Manchester United footballer Marcus Rashford has been honoured alongside other people from Greater Manchester who've made a real difference in a difficult year.
This year’s Pride of Britain Awards will acknowledge a year of extraordinary challenges, and the individuals who have gone above and beyond to help others.
HRH Prince Charles, the Duke and Duchess of Sussex and David Beckham OBE will be taking part in the awards, broadcast on November 1st on ITV1.
The winners from Manchester:
Dena Murphy - TSB Community Spirit
92 year old Dena uses her love of gardening to help criminals learn new skills and repay their debt to society. She does her work from her allotment in New Moston. She has helped 300 ex-offender’s complete community service orders by teaching them allotment gardening. She is also the driving force behind the charity Nephra Good Neighbours which aims to reduce isolation and loneliness in older people. Along with her team they also run a takeaway service delivering meals to elderly people who are housebound.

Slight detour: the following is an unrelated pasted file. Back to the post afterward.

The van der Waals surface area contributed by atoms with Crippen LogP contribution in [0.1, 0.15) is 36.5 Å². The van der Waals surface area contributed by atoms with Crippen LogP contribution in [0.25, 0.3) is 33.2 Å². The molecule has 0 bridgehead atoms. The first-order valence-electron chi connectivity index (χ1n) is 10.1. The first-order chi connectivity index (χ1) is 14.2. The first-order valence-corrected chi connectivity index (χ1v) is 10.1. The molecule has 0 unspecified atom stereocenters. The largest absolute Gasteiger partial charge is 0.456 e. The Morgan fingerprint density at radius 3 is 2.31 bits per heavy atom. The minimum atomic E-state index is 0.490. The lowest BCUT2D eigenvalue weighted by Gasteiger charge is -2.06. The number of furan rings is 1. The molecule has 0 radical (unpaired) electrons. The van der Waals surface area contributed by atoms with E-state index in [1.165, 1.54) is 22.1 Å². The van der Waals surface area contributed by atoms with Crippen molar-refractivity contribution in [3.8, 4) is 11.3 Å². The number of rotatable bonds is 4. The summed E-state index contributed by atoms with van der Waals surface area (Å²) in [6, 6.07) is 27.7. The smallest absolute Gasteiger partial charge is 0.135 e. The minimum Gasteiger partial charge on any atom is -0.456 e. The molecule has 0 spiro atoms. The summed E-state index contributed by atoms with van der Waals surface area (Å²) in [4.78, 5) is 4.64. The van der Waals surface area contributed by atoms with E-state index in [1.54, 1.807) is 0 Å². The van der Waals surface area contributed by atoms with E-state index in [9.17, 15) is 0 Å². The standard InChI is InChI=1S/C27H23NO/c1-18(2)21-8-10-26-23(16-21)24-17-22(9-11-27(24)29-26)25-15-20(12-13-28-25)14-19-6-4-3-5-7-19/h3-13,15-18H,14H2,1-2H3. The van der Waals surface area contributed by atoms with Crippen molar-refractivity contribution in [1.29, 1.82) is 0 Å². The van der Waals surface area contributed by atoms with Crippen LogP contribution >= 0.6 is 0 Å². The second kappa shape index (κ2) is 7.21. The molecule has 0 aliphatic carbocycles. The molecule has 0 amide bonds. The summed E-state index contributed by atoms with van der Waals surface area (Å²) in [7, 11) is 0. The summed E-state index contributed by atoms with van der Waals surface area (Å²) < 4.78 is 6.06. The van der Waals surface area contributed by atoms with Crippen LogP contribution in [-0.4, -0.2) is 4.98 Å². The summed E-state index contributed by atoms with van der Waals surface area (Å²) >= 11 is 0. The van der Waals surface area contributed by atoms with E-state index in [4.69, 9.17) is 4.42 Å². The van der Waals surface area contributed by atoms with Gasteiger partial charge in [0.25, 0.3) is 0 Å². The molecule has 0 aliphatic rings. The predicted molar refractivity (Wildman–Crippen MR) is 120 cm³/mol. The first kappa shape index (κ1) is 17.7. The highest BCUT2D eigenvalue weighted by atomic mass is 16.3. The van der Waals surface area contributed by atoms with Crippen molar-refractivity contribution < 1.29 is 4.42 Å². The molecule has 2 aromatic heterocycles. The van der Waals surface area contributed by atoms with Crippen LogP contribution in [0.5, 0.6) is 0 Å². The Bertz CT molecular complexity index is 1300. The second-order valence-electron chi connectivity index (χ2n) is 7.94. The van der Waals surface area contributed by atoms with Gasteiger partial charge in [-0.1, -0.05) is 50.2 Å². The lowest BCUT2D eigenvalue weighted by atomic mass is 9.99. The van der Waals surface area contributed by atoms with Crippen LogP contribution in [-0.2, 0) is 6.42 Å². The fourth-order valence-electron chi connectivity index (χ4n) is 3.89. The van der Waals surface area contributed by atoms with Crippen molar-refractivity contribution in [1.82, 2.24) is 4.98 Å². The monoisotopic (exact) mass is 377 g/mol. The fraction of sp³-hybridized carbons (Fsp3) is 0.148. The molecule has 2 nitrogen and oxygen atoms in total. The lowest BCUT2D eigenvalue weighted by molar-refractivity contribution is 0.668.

Emmie Narayn-Nicholas - Child of Courage
Emmie was diagnosed with leukaemia in 2017 and spent 100 nights at the Royal Manchester Children’s Hospital over six months. While in hospital, Emmie saw how patients’ families struggled with being away from home at the most stressful time of their lives. For low income families, the cost of a takeaway and canteen meals was also a challenge. She came up with the idea of making wholesome, home-cooked meals for the parents and families of other young patients.
In June 2018, she opened Emmie’s Kitchen at the Ronald McDonald House next to the Royal Manchester Children’s Hospital. Once a month up to 200 people are treated to a free three-course dinner and some welcome respite from the wards. Emmie’s Kitchen is now a registered charity.
Marcus Rashford - Special Recognition
The Manchester United and England footballer has won a Pride of Britain Special Recognition award for his campaign to stop children going hungry.
The 22 year old footballer dedicated his time in lockdown to fight on behalf of the 200,000 disadvantaged children on free school meals, and forced Boris Johnson into a u-turn over plans to end support over the summer. Marcus, who relied on free school dinners when he was growing up in Manchester, also helped to raise £20m to feed another three million people and is continuing to provide a voice for under-privileged families.